fB()()
#<environment: R_GlobalEnv>  #<- parent of `fA()`'s `environment()`
#<environment: 0x06fec304>   #<- current env of `fA()`
#<environment: R_GlobalEnv>  #<- parent is `eval`ed as parent of `fA()`'s current

As Taz notes, the distinction between default and supplied arguments is stated in the definition manual. Fooling a bit around we could see it in action by trying to reach the promises of arguments:

First, a helper function to access the promises of current arguments:

.ff = inline::cfunction(sig = c(symarg = "symbol", env = "environment", penv = "environment"), body = '
    SEXP arg = findVar(symarg, env), ans = allocVector(VECSXP, 5);
    SET_VECTOR_ELT(ans, 0, PRCODE(arg)); 
    SET_VECTOR_ELT(ans, 1, PRENV(arg));
    SET_VECTOR_ELT(ans, 2, eval(PRCODE(arg), PRENV(arg)));
    SET_VECTOR_ELT(ans, 3, env);
    SET_VECTOR_ELT(ans, 4, penv);
    return(ans);
')

And the function whose arguments we 'll track:

ff = function(arg = parent.frame())
{
    ans = setNames(.ff(quote(arg), environment(), parent.frame()), 
                   c("expr", "envir", "val", "cur", "par"))

    cat(sprintf("promise:\n\tcall: '%s'\n\tsearched at: '%s'\n\tfound as: '%s'\ncurrent: '%s'\nparent: '%s'\n%s\n", 
                deparse(ans$expr), capture.output(ans$envir), 
                capture.output(ans$val), capture.output(ans$cur),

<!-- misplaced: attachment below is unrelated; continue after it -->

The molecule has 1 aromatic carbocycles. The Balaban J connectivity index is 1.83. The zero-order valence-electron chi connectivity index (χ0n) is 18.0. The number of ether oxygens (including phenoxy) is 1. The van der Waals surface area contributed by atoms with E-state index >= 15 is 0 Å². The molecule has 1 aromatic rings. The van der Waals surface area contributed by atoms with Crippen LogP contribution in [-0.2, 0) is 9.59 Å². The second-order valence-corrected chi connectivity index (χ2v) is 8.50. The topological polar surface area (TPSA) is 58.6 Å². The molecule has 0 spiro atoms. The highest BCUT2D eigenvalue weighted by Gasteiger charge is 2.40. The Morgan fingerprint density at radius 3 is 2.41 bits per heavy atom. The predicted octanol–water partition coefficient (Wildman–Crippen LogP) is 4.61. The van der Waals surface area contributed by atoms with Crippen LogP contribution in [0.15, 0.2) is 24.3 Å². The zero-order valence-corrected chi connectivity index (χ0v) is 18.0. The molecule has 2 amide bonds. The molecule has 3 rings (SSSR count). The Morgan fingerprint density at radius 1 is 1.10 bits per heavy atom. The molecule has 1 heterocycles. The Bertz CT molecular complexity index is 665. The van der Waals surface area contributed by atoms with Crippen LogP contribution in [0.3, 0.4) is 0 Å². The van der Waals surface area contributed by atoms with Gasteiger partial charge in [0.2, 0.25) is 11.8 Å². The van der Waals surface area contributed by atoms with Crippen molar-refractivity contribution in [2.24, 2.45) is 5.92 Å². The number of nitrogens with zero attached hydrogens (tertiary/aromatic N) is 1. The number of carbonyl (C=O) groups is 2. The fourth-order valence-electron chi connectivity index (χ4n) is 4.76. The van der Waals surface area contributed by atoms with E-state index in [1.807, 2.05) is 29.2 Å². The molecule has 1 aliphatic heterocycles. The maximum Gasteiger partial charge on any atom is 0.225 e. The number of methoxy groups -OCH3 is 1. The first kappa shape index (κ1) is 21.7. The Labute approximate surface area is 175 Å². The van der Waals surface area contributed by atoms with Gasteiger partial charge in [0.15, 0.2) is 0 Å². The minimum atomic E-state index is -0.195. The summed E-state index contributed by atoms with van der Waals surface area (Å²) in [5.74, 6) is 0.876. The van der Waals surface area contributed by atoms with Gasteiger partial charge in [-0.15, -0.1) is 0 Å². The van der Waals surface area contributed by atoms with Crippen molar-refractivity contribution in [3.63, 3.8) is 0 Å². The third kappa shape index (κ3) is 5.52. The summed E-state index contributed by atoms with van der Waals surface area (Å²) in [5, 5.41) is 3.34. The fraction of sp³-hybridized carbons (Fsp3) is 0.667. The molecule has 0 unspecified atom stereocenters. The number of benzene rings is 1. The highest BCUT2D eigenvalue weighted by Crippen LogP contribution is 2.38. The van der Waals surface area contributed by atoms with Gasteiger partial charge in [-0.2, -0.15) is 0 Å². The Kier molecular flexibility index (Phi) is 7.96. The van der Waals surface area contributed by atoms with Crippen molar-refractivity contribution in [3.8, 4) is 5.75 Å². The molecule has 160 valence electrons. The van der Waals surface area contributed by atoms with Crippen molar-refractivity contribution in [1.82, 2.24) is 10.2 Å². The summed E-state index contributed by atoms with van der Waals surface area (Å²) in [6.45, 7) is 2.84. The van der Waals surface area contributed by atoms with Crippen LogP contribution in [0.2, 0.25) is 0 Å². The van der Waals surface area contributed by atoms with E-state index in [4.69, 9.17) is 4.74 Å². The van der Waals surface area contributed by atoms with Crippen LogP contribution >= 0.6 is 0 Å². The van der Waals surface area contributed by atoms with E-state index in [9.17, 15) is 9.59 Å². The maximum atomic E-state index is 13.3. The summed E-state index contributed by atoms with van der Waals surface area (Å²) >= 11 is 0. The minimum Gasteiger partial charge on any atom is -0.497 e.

capture.output(ans$par), strrep("-", 40)))

    return(invisible(ans))
}

And a simple example:

ff()
#promise:
#        call: 'parent.frame()'
#        searched at: '<environment: 0x06fff594>'
#        found as: '<environment: R_GlobalEnv>'
#current: '<environment: 0x06fff594>'
#parent: '<environment: R_GlobalEnv>'
#----------------------------------------

ff(parent.frame())
#promise:
#        call: 'parent.frame()'
#        searched at: '<environment: R_GlobalEnv>'
#        found as: '<environment: R_GlobalEnv>'
#current: '<environment: 0x06fcce20>'
#parent: '<environment: R_GlobalEnv>'
#----------------------------------------

Or a more nested case:

fnest1 = function() ff()
fnest2 = function() ff(parent.frame())

fnest1()
#promise:
#        call: 'parent.frame()'
#        searched at: '<environment: 0x028d1ccc>'
#        found as: '<environment: 0x028d1d20>'
#current: '<environment: 0x028d1ccc>'
#parent: '<environment: 0x028d1d20>'
#----------------------------------------

fnest2()
#promise:
#        call: 'parent.frame()'
#        searched at: '<environment: 0x026866b8>'
#        found as: '<environment: R_GlobalEnv>'
#current: '<environment: 0x0268662c>'
#parent: '<environment: 0x026866b8>'
#----------------------------------------